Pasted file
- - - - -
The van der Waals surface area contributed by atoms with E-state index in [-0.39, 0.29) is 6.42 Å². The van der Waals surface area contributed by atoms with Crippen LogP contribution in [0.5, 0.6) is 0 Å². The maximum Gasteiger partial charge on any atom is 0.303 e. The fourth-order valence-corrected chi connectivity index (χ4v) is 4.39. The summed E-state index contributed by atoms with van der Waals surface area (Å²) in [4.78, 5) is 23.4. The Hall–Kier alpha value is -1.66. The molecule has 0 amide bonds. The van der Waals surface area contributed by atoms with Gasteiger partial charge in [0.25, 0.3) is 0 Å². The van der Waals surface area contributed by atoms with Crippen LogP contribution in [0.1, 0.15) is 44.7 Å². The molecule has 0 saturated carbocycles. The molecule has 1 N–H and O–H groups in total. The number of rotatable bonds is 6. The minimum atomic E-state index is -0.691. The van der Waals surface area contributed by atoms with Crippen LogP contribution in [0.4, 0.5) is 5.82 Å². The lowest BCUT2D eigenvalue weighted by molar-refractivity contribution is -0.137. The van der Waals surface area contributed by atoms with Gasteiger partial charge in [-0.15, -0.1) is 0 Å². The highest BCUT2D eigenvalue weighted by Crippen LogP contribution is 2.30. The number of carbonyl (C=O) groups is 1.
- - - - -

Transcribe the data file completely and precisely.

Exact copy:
The van der Waals surface area contributed by atoms with E-state index in [-0.39, 0.29) is 6.42 Å². The van der Waals surface area contributed by atoms with Crippen LogP contribution in [0.5, 0.6) is 0 Å². The maximum Gasteiger partial charge on any atom is 0.303 e. The fourth-order valence-corrected chi connectivity index (χ4v) is 4.39. The summed E-state index contributed by atoms with van der Waals surface area (Å²) in [4.78, 5) is 23.4. The Hall–Kier alpha value is -1.66. The molecule has 0 amide bonds. The van der Waals surface area contributed by atoms with Gasteiger partial charge in [0.25, 0.3) is 0 Å². The van der Waals surface area contributed by atoms with Crippen LogP contribution in [0.1, 0.15) is 44.7 Å². The molecule has 0 saturated carbocycles. The molecule has 1 N–H and O–H groups in total. The number of rotatable bonds is 6. The minimum atomic E-state index is -0.691. The van der Waals surface area contributed by atoms with Crippen LogP contribution in [0.4, 0.5) is 5.82 Å². The lowest BCUT2D eigenvalue weighted by molar-refractivity contribution is -0.137. The van der Waals surface area contributed by atoms with Gasteiger partial charge in [-0.15, -0.1) is 0 Å². The highest BCUT2D eigenvalue weighted by Crippen LogP contribution is 2.30. The number of carbonyl (C=O) groups is 1.